Editor’s note: This post is part of a series showcasing Barcelona GSE master projects by students in the Class of 2014. The project is a required component of every master program.


Multimarket Contact and Collusion in the Ecuadorian Pharmaceutical Sector

Authors:

Jerónimo Callejas and Igne Grazyte

Master Program:

Competition and Market Regulation

Paper Abstract:

The paper analyses the effects of multimarket contact on prices in the Ecuadorian pharmaceutical sector and its capacity to serve as a tool to facilitate collusion. We estimate the effect that the multimarket contact has on firms’ price setting behaviour by applying multimarket contact models and simple econometric techniques. Our findings show that multimarket contact has a positive effect on multivitamin prices in Ecuador and could indeed be helping to sustain collusion between firms.

Conclusions:

We have tried to estimate the possible effect that multimarket contacts might have on prices and collusion in the Ecuadorian pharmaceutical industry. For the purposes of this paper we have chosen to limit our analysis and only focus on the market for multivitamins defined at the 4th ATC level. To test our predictions we tried to replicate simple techniques used by Ciliberto and Williams (2013), Evans and Kessides (1994) and Coronado (2010). We have constructed a multimarket contact index and estimated its effect on prices by using IV and then Panel Data with fixed effects estimations and also correcting for endogeneity.

As seen in section 5, our model gives robust results and provides a reasonable confirmation of our expectations: the coefficients predicted by the two models (IV and panel data with fixed effects) have the correct sings and are highly significant. Our results show that the IV estimation alone is insufficient to successfully solve all endogeneity issues, however we find that using panel data with fixed effects and also instrumenting endogenous variables (MMC) we can successfully remove the endogeneity problem from the proposed regression and obtain unbiased estimates. Our analysis shows that average multimarket contact index has a significant positive effect on price, thus confirming our predictions that the contacts between firms in different product markets can lead to higher prices for pharmaceutical products. Although we believe that this result could be indicative of possible collusive practices in the sector, the actual existence of collusion could only be confirmed by direct evidence, such as direct contacts between firms with the aim of setting prices or sharing markets.

Due to time constraints we were only able to conduct our analysis in one market and using only simple estimations and models of multimarket contact index. Therefore possible future extensions to this paper could include estimating the effect of the multimarket contact index in other markets, possibly taking into account both private and public markets; or to estimate the effect of multimarket contact by using more complex models, such as nested logit model used in Ciliberto and Williams (2013).

Read the full paper or view slides below:

Developing a Fairtrade Cocoa Sector in Nicaragua – Master Projects 2014

Editor’s note: This post is part of a series showcasing Barcelona GSE master projects by students in the Class of 2014. The project is a required component of every master program.

Developing a Fairtrade Cocoa Sector in Nicaragua

Authors:

Giuliano J. Bandeen, Armen Khederlarian, Edmund Moshammer, Tommaso Operto, and Christoph Sponsel

Master Program:

International Trade, Finance and Development

Project Summary:

This is a policy proposal directed at the Government of Nicaragua. Nicaragua’s cocoa industry achieves a very low export unit value in comparison to global competitors in West Africa, South East Asia and Latin America. Given the promising prospective growth of the cocoa world market and the higher price paid for Fairtrade cocoa, the aim of the present policy memo is to examine whether Nicaragua could benefit if farmers were to switch to certified cocoa production standards. We show that under perfect market conditions this would indeed result in higher profits. However we also identify that there are currently several obstacles preventing farmers from switching. These obstacles include minimum quantity requirements of international buyers, price information asymmetries, a low negotiation power in the supply chain, and financial and technological constraints. We propose three policies targeting these obstacles which consist of a provision of storage facilities, a credit guarantee and an educational campaign. All of them rely on group forming of farmers with mutual liability agreements.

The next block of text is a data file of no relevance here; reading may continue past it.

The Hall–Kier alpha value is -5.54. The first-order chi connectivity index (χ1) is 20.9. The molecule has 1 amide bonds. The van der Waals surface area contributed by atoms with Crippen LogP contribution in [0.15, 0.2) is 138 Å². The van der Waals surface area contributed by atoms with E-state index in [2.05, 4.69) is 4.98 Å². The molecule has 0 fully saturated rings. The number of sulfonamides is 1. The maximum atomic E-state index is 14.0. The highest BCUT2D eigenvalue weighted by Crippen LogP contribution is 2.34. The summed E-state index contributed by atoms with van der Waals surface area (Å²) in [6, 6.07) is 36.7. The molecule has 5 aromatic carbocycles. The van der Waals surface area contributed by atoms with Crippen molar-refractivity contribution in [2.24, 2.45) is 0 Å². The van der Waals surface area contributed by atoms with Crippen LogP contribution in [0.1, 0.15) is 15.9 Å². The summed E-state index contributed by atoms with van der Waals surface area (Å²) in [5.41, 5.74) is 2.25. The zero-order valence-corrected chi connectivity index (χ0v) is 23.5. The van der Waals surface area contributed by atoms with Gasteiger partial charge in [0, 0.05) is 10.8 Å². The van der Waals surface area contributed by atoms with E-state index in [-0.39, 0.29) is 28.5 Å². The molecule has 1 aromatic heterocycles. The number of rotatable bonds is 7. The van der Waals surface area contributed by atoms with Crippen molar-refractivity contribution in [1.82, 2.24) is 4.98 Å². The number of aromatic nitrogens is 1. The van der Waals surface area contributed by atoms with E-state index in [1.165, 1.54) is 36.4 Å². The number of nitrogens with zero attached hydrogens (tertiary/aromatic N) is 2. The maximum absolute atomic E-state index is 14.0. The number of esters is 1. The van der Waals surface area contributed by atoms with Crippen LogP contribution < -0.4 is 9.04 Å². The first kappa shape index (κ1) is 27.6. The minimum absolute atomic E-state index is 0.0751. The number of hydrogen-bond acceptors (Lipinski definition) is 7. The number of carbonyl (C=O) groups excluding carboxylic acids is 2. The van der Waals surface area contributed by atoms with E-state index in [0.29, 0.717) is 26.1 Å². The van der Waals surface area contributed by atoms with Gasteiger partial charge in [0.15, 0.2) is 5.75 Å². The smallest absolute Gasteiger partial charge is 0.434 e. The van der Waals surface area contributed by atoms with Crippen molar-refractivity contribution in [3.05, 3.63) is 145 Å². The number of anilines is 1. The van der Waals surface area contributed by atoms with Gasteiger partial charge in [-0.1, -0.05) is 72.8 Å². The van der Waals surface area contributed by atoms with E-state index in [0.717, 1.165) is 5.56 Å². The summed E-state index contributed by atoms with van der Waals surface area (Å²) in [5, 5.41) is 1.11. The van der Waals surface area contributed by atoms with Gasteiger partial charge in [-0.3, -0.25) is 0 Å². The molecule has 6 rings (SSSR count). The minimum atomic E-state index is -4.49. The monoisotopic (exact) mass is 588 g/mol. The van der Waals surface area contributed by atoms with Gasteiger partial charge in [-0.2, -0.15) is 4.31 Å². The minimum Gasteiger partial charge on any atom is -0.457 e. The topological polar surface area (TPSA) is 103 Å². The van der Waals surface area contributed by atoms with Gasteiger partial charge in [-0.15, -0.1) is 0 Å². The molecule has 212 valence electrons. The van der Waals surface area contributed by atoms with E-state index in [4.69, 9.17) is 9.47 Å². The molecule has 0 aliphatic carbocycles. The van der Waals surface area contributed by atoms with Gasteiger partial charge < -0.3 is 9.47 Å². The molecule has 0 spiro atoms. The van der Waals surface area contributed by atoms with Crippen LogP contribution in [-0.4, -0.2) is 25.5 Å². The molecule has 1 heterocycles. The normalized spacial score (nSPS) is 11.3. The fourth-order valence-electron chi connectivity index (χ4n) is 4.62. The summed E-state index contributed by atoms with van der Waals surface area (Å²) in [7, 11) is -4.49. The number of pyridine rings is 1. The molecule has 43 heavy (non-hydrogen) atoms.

Comparing the net present value profit of selling conventional cocoa with an investment in our proposed policies, which allows selling Fairtrade cocoa, we calculate an internal rate of return. This rate varies between both potential clients, European chocolate manufacturers Ritter Sport and Zotter and is 129% and 20% respectively. This hence encourages our policy proposal. By comparing different scenarios of government intervention we find that the highest average welfare gain results from an intermediate level of intervention. In this scenario the government would pay for warehouse construction and an educational campaign, and would provide a credit line guarantee to avoid that cooperatives pay a high risk premium. Additionally we include several robustness checks where we allow for changes in investment horizon, fertilizer effectiveness, government interest rate, farmers’ risk premium and most importantly international cocoa prices. We show that implementing our policies promises high potential gains from switching for individual farmers and the entire economy under a wide range of scenarios.

Read the full project report or view slides below:

The Aftermath of the Latin American Boom?

Throughout this academic year, we have learned about European policy making, immigration issues in the United States, OECD´s effort to put up with the current crisis, Spain’s unemployment and labor market and why Northern countries engage in intra-industry trade. My contribution to this blog is oriented towards the Southern Cone of the globe, and is a personal assessment of some of the challenges that Latin America in particular, faces as a region today.

While many countries in the north confront one of the worst financial crisis in history, the ability that Latin American countries have had to adapt to the recent crisis has been remarkable. Nevertheless, what was first called as the Latin American boom now appears to be coming to an end.

Continue reading “The Aftermath of the Latin American Boom?”